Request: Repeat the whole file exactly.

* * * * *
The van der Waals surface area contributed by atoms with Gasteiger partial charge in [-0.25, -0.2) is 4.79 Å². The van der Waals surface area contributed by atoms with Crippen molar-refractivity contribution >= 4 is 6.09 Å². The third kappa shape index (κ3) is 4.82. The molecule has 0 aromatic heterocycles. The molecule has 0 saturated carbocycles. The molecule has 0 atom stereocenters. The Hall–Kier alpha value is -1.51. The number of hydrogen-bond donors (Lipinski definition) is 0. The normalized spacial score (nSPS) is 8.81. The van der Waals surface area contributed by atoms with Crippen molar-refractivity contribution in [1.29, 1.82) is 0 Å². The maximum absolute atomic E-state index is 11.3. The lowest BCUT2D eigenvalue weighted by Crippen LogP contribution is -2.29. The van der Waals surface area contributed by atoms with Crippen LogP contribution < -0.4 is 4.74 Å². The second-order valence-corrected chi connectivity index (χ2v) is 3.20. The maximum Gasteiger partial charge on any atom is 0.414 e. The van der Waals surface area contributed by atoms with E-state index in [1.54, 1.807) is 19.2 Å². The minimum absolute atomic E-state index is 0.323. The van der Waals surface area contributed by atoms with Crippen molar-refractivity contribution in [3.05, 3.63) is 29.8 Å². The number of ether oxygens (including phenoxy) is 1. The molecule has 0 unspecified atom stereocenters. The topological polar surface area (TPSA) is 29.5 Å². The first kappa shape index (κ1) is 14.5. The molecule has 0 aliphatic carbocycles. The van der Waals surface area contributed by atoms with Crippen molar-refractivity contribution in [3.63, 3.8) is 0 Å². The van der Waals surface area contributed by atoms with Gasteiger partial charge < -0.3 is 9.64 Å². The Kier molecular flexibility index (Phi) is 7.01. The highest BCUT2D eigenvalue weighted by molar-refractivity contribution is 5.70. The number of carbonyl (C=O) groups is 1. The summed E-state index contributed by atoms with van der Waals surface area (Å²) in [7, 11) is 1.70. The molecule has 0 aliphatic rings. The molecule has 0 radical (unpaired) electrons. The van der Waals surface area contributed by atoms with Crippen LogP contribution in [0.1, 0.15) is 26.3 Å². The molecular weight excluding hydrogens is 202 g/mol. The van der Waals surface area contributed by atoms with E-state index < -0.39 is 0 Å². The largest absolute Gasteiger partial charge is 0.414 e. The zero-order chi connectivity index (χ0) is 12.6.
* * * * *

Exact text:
The van der Waals surface area contributed by atoms with Gasteiger partial charge in [-0.25, -0.2) is 4.79 Å². The van der Waals surface area contributed by atoms with Crippen molar-refractivity contribution >= 4 is 6.09 Å². The third kappa shape index (κ3) is 4.82. The molecule has 0 aromatic heterocycles. The molecule has 0 saturated carbocycles. The molecule has 0 atom stereocenters. The Hall–Kier alpha value is -1.51. The number of hydrogen-bond donors (Lipinski definition) is 0. The normalized spacial score (nSPS) is 8.81. The van der Waals surface area contributed by atoms with Crippen molar-refractivity contribution in [1.29, 1.82) is 0 Å². The maximum absolute atomic E-state index is 11.3. The lowest BCUT2D eigenvalue weighted by Crippen LogP contribution is -2.29. The van der Waals surface area contributed by atoms with Crippen LogP contribution < -0.4 is 4.74 Å². The second-order valence-corrected chi connectivity index (χ2v) is 3.20. The maximum Gasteiger partial charge on any atom is 0.414 e. The van der Waals surface area contributed by atoms with E-state index in [1.54, 1.807) is 19.2 Å². The minimum absolute atomic E-state index is 0.323. The van der Waals surface area contributed by atoms with Crippen molar-refractivity contribution in [3.05, 3.63) is 29.8 Å². The number of ether oxygens (including phenoxy) is 1. The molecule has 0 unspecified atom stereocenters. The topological polar surface area (TPSA) is 29.5 Å². The first kappa shape index (κ1) is 14.5. The molecule has 0 aliphatic carbocycles. The van der Waals surface area contributed by atoms with Crippen molar-refractivity contribution in [3.63, 3.8) is 0 Å². The van der Waals surface area contributed by atoms with Gasteiger partial charge < -0.3 is 9.64 Å². The Kier molecular flexibility index (Phi) is 7.01. The highest BCUT2D eigenvalue weighted by molar-refractivity contribution is 5.70. The number of carbonyl (C=O) groups is 1. The summed E-state index contributed by atoms with van der Waals surface area (Å²) in [7, 11) is 1.70. The molecule has 0 aliphatic rings. The molecule has 0 radical (unpaired) electrons. The van der Waals surface area contributed by atoms with Crippen LogP contribution in [0.1, 0.15) is 26.3 Å². The molecular weight excluding hydrogens is 202 g/mol. The van der Waals surface area contributed by atoms with E-state index < -0.39 is 0 Å². The largest absolute Gasteiger partial charge is 0.414 e. The zero-order chi connectivity index (χ0) is 12.6.